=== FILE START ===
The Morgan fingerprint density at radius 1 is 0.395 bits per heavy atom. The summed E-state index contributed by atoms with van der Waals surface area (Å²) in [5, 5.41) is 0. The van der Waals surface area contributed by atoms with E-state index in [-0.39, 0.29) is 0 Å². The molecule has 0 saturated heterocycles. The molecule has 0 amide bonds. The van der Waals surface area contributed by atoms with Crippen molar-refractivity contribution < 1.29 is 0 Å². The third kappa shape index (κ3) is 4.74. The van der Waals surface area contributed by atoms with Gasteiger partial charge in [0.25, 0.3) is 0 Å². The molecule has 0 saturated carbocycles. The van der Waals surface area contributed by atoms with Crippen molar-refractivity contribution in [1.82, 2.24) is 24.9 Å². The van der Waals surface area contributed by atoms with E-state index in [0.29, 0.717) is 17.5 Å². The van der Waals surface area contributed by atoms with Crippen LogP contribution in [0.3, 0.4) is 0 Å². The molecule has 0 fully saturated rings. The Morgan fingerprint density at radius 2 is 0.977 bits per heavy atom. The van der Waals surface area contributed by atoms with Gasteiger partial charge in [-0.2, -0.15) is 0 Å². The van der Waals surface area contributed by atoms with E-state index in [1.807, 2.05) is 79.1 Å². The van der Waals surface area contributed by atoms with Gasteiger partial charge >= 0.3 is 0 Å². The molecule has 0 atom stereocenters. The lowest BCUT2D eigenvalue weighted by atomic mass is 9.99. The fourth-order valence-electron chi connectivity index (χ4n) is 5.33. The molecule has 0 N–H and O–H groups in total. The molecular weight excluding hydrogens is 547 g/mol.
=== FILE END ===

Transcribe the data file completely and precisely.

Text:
The Morgan fingerprint density at radius 1 is 0.395 bits per heavy atom. The summed E-state index contributed by atoms with van der Waals surface area (Å²) in [5, 5.41) is 0. The van der Waals surface area contributed by atoms with E-state index in [-0.39, 0.29) is 0 Å². The molecule has 0 saturated heterocycles. The molecule has 0 amide bonds. The van der Waals surface area contributed by atoms with Crippen molar-refractivity contribution < 1.29 is 0 Å². The third kappa shape index (κ3) is 4.74. The van der Waals surface area contributed by atoms with Gasteiger partial charge in [0.25, 0.3) is 0 Å². The molecule has 0 saturated carbocycles. The van der Waals surface area contributed by atoms with Crippen molar-refractivity contribution in [1.82, 2.24) is 24.9 Å². The van der Waals surface area contributed by atoms with E-state index in [0.29, 0.717) is 17.5 Å². The van der Waals surface area contributed by atoms with Crippen LogP contribution in [0.3, 0.4) is 0 Å². The molecule has 0 fully saturated rings. The Morgan fingerprint density at radius 2 is 0.977 bits per heavy atom. The van der Waals surface area contributed by atoms with Gasteiger partial charge in [-0.2, -0.15) is 0 Å². The van der Waals surface area contributed by atoms with E-state index in [1.807, 2.05) is 79.1 Å². The van der Waals surface area contributed by atoms with Gasteiger partial charge >= 0.3 is 0 Å². The molecule has 0 atom stereocenters. The lowest BCUT2D eigenvalue weighted by atomic mass is 9.99. The fourth-order valence-electron chi connectivity index (χ4n) is 5.33. The molecule has 0 N–H and O–H groups in total. The molecular weight excluding hydrogens is 547 g/mol.